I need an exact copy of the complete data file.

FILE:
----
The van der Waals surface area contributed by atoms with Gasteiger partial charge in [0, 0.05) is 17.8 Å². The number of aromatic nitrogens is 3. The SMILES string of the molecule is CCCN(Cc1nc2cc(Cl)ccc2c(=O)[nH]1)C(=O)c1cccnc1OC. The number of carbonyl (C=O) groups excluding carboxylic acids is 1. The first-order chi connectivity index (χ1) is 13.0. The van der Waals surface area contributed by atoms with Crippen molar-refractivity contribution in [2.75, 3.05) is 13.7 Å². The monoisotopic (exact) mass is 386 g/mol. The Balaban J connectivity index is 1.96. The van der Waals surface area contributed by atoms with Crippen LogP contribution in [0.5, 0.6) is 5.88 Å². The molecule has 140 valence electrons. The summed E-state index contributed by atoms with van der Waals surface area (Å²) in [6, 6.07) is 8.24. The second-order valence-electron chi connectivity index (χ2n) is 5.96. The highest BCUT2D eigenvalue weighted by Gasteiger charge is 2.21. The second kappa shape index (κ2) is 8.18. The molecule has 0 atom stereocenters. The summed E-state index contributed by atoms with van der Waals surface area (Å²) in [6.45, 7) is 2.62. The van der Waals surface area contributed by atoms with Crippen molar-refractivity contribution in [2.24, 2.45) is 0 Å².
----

The van der Waals surface area contributed by atoms with Gasteiger partial charge in [0, 0.05) is 17.8 Å². The number of aromatic nitrogens is 3. The SMILES string of the molecule is CCCN(Cc1nc2cc(Cl)ccc2c(=O)[nH]1)C(=O)c1cccnc1OC. The number of carbonyl (C=O) groups excluding carboxylic acids is 1. The first-order chi connectivity index (χ1) is 13.0. The van der Waals surface area contributed by atoms with Crippen molar-refractivity contribution in [2.75, 3.05) is 13.7 Å². The monoisotopic (exact) mass is 386 g/mol. The Balaban J connectivity index is 1.96. The van der Waals surface area contributed by atoms with Crippen LogP contribution in [0.5, 0.6) is 5.88 Å². The molecule has 140 valence electrons. The summed E-state index contributed by atoms with van der Waals surface area (Å²) in [6, 6.07) is 8.24. The second-order valence-electron chi connectivity index (χ2n) is 5.96. The highest BCUT2D eigenvalue weighted by Gasteiger charge is 2.21. The second kappa shape index (κ2) is 8.18. The molecule has 0 atom stereocenters. The summed E-state index contributed by atoms with van der Waals surface area (Å²) in [6.45, 7) is 2.62. The van der Waals surface area contributed by atoms with Crippen molar-refractivity contribution in [2.24, 2.45) is 0 Å².